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Then and Now

High Street, Gnosall

The three maps below are 25 inch to mile “County Series” Ordnance Survey maps and show how some parts of the High Street have changed over time. Click on any of the coloured spots below for further details. Click anywhere to close the pop-up
The map on the left of each group below shows the view of the photographs. Click any photo and it will be enlarged. Navigation buttons at the bottom of the enlarged photo allows you to move through the pictures or to run a slideshow.
Photograph Gallery
Click any photo and it will be enlarged. Navigation buttons at the bottom of the enlarged photo allows you to move through the pictures or to run a slideshow.
Street Videos
High Street Post Office
East side of the High Street
West side of the High Street
Virtual tour of the High Street
Old Maps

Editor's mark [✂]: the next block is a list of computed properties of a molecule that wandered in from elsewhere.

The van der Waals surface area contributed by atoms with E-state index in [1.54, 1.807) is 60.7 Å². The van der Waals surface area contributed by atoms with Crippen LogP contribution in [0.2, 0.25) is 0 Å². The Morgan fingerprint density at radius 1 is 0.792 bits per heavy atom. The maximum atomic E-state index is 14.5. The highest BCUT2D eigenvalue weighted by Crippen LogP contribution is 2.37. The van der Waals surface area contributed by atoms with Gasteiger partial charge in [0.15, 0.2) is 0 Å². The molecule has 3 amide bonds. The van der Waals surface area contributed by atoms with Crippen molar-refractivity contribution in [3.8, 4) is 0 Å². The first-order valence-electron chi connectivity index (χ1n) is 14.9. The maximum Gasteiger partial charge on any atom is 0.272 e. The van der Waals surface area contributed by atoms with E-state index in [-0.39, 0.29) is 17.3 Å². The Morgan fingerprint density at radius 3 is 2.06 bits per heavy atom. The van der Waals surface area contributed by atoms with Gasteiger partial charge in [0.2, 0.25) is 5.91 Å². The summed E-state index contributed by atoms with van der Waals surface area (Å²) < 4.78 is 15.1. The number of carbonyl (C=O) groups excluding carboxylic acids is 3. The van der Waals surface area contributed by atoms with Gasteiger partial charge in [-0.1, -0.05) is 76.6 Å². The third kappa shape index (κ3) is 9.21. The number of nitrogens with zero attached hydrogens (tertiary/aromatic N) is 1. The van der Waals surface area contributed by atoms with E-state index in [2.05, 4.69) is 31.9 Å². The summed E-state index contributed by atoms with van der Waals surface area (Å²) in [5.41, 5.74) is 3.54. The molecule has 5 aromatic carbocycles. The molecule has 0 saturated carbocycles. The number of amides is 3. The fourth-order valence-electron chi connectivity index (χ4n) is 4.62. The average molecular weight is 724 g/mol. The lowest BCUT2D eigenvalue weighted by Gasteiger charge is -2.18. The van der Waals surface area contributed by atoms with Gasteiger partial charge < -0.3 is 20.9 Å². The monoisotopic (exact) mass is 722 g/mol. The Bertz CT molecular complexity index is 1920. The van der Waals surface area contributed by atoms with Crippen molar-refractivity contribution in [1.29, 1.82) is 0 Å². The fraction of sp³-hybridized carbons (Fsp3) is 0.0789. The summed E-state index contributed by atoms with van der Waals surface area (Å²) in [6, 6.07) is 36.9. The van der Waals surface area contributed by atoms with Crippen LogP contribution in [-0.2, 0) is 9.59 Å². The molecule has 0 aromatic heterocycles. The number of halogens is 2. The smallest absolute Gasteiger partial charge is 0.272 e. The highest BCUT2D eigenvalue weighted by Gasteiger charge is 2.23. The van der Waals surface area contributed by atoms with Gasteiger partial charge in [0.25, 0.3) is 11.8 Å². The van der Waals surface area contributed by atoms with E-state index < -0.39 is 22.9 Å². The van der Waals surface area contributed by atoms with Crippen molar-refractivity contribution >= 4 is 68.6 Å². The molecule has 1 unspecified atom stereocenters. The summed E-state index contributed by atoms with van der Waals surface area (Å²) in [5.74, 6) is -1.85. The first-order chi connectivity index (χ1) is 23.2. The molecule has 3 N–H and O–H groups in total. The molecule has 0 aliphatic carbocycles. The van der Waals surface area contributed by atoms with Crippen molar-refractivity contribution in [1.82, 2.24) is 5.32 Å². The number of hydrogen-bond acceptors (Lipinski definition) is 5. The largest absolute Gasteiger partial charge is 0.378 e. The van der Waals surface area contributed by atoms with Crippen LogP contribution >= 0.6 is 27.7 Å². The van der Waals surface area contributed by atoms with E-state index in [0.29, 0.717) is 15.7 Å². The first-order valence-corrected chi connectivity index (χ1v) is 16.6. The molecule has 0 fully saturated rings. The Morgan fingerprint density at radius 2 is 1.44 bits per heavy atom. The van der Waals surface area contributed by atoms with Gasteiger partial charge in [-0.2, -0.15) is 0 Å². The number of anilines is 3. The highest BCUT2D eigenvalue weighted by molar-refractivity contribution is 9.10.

The first reference we have to Gnosall High Street is in a Manorial Roll of 1592: “Thomas Warter has deposited his dung in the high street of Gnossal by which he has obstructed the said street to the hurt of the Queen’s lieges passing through the same. However, in England generally, villages were growing up along a street (or around a green) back in the 8th and 9th centuries,1  and the part of the street north of the Coop must be at least as old as the Saxon Church. There are medieval houses along this section. The lower part of the street must have developed later. Doley Brook and the boggy land surrounding it meant the present route to Newport may not have been in use until a causeway or bridge was constructed around the 14th century.2   Buying was generally done at markets and fairs in medieval times but handmade items would be bought direct from the craftsmen, such as smiths, wheelwrights, carpenters and weavers. The 1841 census shows in the High Street area: tailors, saddlers, bakers, a cooper, butchers, publicans (The Duke’s Head and the Horns), a wheelwright, a milliner, a hairdresser, a grocer, a dressmaker, a turner, a keymaker and a blacksmith. There were several shoemakers but it’s unlikely they would be selling direct to the public 1 Christopher Taylor, Roads and Tracks of Britain, 1979 2 Mike Corfield F. Potter
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